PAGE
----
Daily “Euro” Pinching

The ways I have learned how to save money in Europe everyday have come to me through honest-to-goodness trial and error.  It’s been a process, but I’m becoming an expert and love to share my learnings.  At first I found it very difficult to stay on my right budget but everyday found new ways to “pinch my euros,” starting with analyzing the true value of what I wanted or needed and beginning to adhere to a “take this not that” mentality.  To travel long term, you have to get creative while remembering a few simple concepts.

  1. Priorities.  What’s most important to you?  That dinner out or another two nights in that city you love?
  2. Ability.  Are you able to pay less for “x” or not?  If so, always find the cheaper way.  Ie. Taking a train or bus versus flying.
  3. Minimalism.  Be a minimalist to the best of your ability.  This is SO different for everyone.  My minimalist self may seem the opposite to an experienced backpacker, while it may look bareboned to the average passerby.  We all define minimalism differently, but the point remains the same.  Live the good life longer… by living on less.  

Following these daily strategies has helped me keep to my daily budget of $50 or less.

  • Grocery Shop   IMG_2968-0
  • Take public transit IMG_0982
  • Walk…everywhere. IMG_0863
  • Shop at flee markets
    • You can find shirts for 2-5 euro and pants for 5-10 euro.  Can’t beat that!  When traveling, it’s all about practicality- not style- so save money and just buy the clothes that will work for you.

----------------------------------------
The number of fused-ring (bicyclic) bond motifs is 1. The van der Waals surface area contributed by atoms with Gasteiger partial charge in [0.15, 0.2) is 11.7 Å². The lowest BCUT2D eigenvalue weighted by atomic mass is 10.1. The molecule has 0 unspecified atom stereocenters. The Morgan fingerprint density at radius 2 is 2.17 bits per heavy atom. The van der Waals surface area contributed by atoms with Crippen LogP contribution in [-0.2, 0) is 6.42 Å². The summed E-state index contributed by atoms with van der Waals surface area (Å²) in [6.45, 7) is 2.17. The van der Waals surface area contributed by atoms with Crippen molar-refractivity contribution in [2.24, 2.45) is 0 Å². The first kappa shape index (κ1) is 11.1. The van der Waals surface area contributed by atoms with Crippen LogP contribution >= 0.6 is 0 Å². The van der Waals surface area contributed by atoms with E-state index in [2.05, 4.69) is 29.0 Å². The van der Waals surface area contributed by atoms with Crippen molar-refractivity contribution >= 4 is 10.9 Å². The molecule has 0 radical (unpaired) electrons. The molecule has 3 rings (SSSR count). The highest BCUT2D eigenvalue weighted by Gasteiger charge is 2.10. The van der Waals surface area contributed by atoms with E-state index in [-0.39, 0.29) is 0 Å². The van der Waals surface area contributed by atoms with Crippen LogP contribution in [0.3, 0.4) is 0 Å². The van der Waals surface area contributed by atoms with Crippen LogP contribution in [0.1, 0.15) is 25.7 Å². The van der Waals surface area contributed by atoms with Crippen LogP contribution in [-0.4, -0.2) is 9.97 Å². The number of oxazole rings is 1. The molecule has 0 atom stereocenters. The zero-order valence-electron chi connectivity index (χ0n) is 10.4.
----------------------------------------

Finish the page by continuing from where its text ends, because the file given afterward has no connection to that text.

• Find all the freebies- museum days, etc. 

    Free visit to The Palacio de Cristal in Madrid
    Free visit to The Palacio de Cristal in Madrid
  • Don’t be afraid to go down alley ways.
    • The places off the beaten path are where you’ll find the “hidden gems,” as I like to call them, of restaurants and cafes.  Usually more authentic food for half the price.

      Full lunch with white wine for less than 10 euro in Barcelona
      Full lunch with white wine for less than 10 euro in Barcelona, Spain.

Some good general rules:

  • Never eat where there are street vendors selling selfie sticks (and please don’t buy a selfie stick), because this means you are in a very touristic area where prices are bound to be higher.
  • Grocery shop at large groceries stores instead of small specialty shops and save yourself at least 25% of the cost.
  • When going out to eat, walk at least 15 minutes away from a major square or tourist attraction.
  • Instead of paying for the bathroom (yes in Europe you have to pay to pee), go into a coffee shop and buy a coffee or something and use the bathroom for free while getting yourself a treat.  Double win.
  • Book hotels/ hostels directly when you can versus using a booking site.  This can sometimes save you up to 15% of the cost for accommodation.

There are so many other tips and tricks I am learning as I go and I look forward to sharing them along the journey.  Long term travel is an adventure everyday, and if you want the dream to last, it always comes down to how many dollars (or euros) you have left.  Pinch your euros and keep the wandering lifestyle as long as possible- at least that’s what I am trying to do!  

5 thoughts on “Daily “Euro” Pinching

  1. if you haven’t tried airbnb already you should take a look – you can often get rooms cheaper than staying in a hostel, and its a fab way of getting to meet people from the country your visiting. we’ve shared meals with our hosts and we learn so much about their past and present way of life. – if you’ve not joined yet here £13 to use http://www.airbnb.co.uk/c/ltravels1?s=8

    Glad to find another selfie stick hater!

    Safe travels xx


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